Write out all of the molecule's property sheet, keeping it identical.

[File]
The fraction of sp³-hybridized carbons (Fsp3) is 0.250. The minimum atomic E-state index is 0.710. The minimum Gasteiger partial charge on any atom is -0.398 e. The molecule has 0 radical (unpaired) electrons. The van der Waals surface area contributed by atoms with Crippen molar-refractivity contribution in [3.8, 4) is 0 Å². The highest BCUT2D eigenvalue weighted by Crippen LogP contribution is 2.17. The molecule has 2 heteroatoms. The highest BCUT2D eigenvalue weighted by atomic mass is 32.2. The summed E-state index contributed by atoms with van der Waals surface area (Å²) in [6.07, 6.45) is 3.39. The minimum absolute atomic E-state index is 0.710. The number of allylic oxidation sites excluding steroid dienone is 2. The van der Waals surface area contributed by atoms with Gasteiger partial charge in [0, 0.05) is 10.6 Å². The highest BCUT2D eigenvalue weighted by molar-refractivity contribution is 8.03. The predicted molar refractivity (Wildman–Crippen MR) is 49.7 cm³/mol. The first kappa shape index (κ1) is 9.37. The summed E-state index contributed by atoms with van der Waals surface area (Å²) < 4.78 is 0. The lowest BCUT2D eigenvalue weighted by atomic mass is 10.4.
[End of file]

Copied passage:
The fraction of sp³-hybridized carbons (Fsp3) is 0.250. The minimum atomic E-state index is 0.710. The minimum Gasteiger partial charge on any atom is -0.398 e. The molecule has 0 radical (unpaired) electrons. The van der Waals surface area contributed by atoms with Crippen molar-refractivity contribution in [3.8, 4) is 0 Å². The highest BCUT2D eigenvalue weighted by Crippen LogP contribution is 2.17. The molecule has 2 heteroatoms. The highest BCUT2D eigenvalue weighted by atomic mass is 32.2. The summed E-state index contributed by atoms with van der Waals surface area (Å²) in [6.07, 6.45) is 3.39. The minimum absolute atomic E-state index is 0.710. The number of allylic oxidation sites excluding steroid dienone is 2. The van der Waals surface area contributed by atoms with Gasteiger partial charge in [0, 0.05) is 10.6 Å². The highest BCUT2D eigenvalue weighted by molar-refractivity contribution is 8.03. The predicted molar refractivity (Wildman–Crippen MR) is 49.7 cm³/mol. The first kappa shape index (κ1) is 9.37. The summed E-state index contributed by atoms with van der Waals surface area (Å²) < 4.78 is 0. The lowest BCUT2D eigenvalue weighted by atomic mass is 10.4.